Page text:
the D&H's former Colonie Shops, built in 1911-1912. These were the
railroad's principal shops until the D&H was purchased by CP Rail. The shops
were not purchased (from Guilford) as part of that transaction, and are now
abandoned and mostly burned-down.
Further north in Watervliet, at Watervliet Junction, the D&H's former Green
Island Branch diverged to the east, while the New York Central's Troy &
Schenectady Rail Road passed overhead.
Further north in Waterford, the former Troy Branch (originally the
Rensselaer and Saratoga, built in 1835) joined. The present line north to
Mechanicville is on the R&S right-of-way.
Mechanicville and west
Joint trackage with the Boston and Maine begins at the fomer XO tower in Mechanicville.
This was the site of the former B&M Mechanicville Yard. Today, it is the site of
Norfolk Southern's intermodal facility, which was previously located in Kenwood.
The D&H had a roundhouse here, and the Hudson Valley Railway, an electric interurban line, passed over the D&H.
West along this line, Crescent Junction marks the end of joint trackage. The
B&M diverges to the west and CSXT at Rotterdam Junction (CP-RJ on the
Selkirk Branch). The present D&H is the "New Connection," built by the D&H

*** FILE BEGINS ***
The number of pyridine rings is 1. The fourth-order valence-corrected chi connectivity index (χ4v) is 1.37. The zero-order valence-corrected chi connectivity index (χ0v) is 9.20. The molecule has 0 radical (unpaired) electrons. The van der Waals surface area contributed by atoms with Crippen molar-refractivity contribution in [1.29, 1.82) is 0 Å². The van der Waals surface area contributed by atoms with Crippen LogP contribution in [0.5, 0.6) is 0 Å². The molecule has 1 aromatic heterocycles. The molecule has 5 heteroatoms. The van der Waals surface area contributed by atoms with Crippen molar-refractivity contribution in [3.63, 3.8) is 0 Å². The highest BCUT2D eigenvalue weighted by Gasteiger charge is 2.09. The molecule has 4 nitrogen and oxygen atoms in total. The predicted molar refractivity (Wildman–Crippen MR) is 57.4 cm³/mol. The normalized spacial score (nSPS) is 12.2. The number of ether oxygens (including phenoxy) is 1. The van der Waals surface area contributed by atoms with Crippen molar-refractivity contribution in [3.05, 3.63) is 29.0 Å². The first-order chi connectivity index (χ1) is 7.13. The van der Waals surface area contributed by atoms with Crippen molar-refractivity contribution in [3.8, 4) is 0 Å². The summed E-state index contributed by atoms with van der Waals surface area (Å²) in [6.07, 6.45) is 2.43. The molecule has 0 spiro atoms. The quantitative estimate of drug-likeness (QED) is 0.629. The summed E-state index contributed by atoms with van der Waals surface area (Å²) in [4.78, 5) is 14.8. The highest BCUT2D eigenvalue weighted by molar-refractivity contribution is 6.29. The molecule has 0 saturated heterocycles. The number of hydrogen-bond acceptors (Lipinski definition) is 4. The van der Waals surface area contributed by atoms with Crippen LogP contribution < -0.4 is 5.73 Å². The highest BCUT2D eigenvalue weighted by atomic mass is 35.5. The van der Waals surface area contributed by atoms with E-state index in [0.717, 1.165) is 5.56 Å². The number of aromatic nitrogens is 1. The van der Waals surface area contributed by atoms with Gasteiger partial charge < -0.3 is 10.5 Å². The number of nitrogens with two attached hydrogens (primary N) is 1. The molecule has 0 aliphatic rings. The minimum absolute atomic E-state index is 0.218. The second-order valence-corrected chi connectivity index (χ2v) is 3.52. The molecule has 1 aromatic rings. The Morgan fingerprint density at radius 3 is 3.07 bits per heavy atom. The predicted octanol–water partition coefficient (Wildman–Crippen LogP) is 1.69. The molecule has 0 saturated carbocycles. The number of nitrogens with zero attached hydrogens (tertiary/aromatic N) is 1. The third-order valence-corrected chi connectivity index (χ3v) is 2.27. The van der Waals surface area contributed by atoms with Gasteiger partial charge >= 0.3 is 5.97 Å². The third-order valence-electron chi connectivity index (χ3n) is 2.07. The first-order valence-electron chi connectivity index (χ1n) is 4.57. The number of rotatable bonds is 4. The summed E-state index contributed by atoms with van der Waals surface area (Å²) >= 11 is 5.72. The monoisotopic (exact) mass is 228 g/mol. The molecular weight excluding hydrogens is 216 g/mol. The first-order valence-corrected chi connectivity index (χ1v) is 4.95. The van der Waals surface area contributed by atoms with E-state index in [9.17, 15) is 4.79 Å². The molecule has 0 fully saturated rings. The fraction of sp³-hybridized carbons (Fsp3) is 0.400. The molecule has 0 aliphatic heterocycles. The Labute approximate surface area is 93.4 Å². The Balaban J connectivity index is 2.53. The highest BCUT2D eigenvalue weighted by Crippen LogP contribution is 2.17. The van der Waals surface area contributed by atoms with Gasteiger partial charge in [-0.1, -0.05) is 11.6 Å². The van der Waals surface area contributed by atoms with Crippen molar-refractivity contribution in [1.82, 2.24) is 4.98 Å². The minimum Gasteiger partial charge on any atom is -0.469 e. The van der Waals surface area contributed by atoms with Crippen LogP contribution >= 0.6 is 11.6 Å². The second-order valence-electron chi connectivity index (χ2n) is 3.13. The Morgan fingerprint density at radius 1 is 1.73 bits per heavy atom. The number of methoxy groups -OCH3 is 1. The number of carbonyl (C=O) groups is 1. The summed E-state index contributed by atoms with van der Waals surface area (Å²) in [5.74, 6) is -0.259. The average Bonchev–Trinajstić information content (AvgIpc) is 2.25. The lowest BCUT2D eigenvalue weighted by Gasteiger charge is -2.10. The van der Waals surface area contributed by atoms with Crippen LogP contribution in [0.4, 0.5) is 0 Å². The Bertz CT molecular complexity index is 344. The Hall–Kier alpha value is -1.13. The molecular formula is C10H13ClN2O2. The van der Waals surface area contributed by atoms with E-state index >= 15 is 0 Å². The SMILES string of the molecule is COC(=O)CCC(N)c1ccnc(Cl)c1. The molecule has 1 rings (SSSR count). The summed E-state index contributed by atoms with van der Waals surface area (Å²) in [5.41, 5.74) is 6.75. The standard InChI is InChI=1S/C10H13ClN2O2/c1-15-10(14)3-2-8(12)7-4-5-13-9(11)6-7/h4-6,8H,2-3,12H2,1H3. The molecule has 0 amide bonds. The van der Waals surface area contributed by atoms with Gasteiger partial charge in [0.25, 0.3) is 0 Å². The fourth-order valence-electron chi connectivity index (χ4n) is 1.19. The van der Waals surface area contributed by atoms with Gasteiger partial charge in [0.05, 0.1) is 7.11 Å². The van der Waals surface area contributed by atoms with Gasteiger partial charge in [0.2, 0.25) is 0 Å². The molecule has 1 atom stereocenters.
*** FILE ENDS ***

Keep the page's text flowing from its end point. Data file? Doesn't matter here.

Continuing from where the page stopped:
in 1965 when the Mechanicville to Ballston line was abandoned. At Crescent
Junction the D&H line from Mechanicville joins the "Canadian Main." This part
of the line was built by the Saratoga & Schenectady in 1832 and is the oldest
portion of the railroad presently in operation.
Mohawk Yard, Schenectady, and south
Mohawk Yard is just to the south of Crescent Junction, an interchange point
for the D&H and Guilford (Springfield Terminal). South of Mohawk Yard the
D&H crosses the Mohawk River and the right-of-way passes the site of the
American Locomotive Company factory complex. South of the Amtrak station are
the buildings of the General Electric Company. A variety of dimensional-load
flatcars may be found here.
South of Schenectady is Delanson, where the Canadian and Albany Mains diverge.
The town was originally named Quaker Street in but the name was changed in 1895
(but there is still a Quaker Street post office at the top of the hill on the
east side of the village). The name Delanson is a contraction of the
railroad's name: DELaware ANd hudSON. Delanson was once a busy railroad center
that included a roundhouse, a wye for turning locomotives, large coal
stockpiles, and a large passenger station.
Thirty-five miles south of Schenectady is Richmondville Hill. The railroad here
is on one of its steepest grades. It is located on a shelf cut in the hills
overlooking the valley and the adjoining I-88.
Throughout this area the D&H uses radio frequency 161.100, its north system
radio frequency, for communications, including all communications with its
dispatchers, who are (or maybe were - - not sure where they are as they move around) located in Milwaukee, Wisconsin. The changeover to the
south system radio frequency is at Central Bridge
The earliest part of the Albany and Susquehanna Rail Road, this is now called
the "Voorheesville Running Track."
Until June of 2000, the Albany Main saw regular freight service between Kenwood